There’s nothing here that I have to see. I am relaxing. It’s 25°C in November. New York is a perfect city to get a backrub and your nails done. I’m eating hotdogs at the beach.
It’s in the details: nobody doubts my ability to speak the language, but I offset people by reacting slowly or saying “huh…?” too much. I am much more anxious to fail at local customs than I would be, say, in China, where it’s clear that I’m not one of the locals. There is a cultural shock. I wasn’t prepared for it. It’s a delightful, albeit uncomfortable surprise. You know how Hermoine Granger tried to learn Quidditch by reading about it, and then comically failed when she actually tried riding a broom? That’s how I feel about all the American music and books and literature I’ve consumed, only to end up here and laugh about myself.
It’s not like London, where people have a certain, universal unspecific awareness of style. New Yorkers don’t wear make up everywhere, thank God; they’re much closer to Berliners in that way. They know that concealer won’t hide the dark bags under their eyes.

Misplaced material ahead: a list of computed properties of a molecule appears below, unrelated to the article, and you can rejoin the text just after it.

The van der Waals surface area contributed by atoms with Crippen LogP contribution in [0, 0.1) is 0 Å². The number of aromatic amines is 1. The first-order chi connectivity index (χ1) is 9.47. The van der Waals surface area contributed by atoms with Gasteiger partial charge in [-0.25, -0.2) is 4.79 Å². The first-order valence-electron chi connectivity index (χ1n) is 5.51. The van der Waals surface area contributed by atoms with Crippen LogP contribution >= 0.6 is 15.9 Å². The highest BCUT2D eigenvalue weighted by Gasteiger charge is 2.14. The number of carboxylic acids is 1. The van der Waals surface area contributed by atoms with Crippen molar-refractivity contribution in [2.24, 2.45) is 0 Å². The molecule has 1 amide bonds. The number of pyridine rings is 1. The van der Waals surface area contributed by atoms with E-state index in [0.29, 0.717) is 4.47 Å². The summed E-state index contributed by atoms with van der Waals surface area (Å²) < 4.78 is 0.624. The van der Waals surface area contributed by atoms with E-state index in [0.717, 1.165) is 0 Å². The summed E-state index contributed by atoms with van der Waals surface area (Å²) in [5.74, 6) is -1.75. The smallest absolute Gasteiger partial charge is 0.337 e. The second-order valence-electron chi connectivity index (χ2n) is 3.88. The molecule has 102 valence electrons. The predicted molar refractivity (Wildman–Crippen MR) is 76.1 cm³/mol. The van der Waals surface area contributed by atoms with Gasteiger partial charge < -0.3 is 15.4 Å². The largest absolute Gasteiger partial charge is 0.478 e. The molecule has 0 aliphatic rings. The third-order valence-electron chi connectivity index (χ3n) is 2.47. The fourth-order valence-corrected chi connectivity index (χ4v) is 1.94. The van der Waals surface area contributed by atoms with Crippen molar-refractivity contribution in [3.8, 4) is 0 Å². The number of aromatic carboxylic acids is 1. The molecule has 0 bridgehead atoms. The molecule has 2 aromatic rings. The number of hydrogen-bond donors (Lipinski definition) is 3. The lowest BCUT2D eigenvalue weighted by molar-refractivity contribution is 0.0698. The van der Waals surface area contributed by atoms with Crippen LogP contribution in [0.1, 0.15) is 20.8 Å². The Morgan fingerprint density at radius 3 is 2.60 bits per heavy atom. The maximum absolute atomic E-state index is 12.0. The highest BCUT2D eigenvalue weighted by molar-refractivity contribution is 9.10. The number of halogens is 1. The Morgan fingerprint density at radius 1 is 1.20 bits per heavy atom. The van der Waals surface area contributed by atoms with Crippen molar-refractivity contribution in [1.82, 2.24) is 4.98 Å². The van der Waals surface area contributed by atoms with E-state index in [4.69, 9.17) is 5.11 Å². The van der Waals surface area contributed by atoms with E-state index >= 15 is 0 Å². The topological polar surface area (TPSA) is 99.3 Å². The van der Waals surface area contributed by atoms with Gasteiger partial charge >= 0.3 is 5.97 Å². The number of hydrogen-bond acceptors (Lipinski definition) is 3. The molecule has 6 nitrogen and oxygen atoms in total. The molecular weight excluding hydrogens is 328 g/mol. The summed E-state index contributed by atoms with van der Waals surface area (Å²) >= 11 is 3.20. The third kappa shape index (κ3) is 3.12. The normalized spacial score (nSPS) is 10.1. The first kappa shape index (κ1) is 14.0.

The city doesn’t expect anything from me, but I expect everything from it. Jesus, who could live up to these expectations? I had my fair share of experiences here, from the limousine ride with my parents in 1997 to the Halloween subway ride from Brooklyn to Manhattan and back because all the parties were already fucked by the police. I wasn’t planning on finding the light, you know.
Some aesthetics haunt me when I return home. I listen to Sleater-Kinny and think: oh my, that’s so punk, that’s so dark, and I read about Bowery and Myles and Caroll and I feel all sorts of pain and melancholy about a city that I visited (again) in 2015, and I brought my own pack of cigs and had Chia pudding for breakfast. There’s such a dissonance between expectation and reality. I think at this point I’m mostly frustrated that I am tense, my back is killing me. I didn’t relax as much as I thought I would, unfortunately.
And anyway, who has their own story to tell amongst millions and millions of people who’re trying to stay afloat and heard and original and creative? No wonder they’re all shouting.
I understand how people like to move away from New York. It’s frightening there. You’re always only a paycheck away from being homeless.
Verdict is: New York is one of the most fascinating places for many reasons, and yet somehow I managed to completely avoid them. I just wanted to look at the high rises and indulge in that feeling of awe and wonder that only man-made constructions can provide.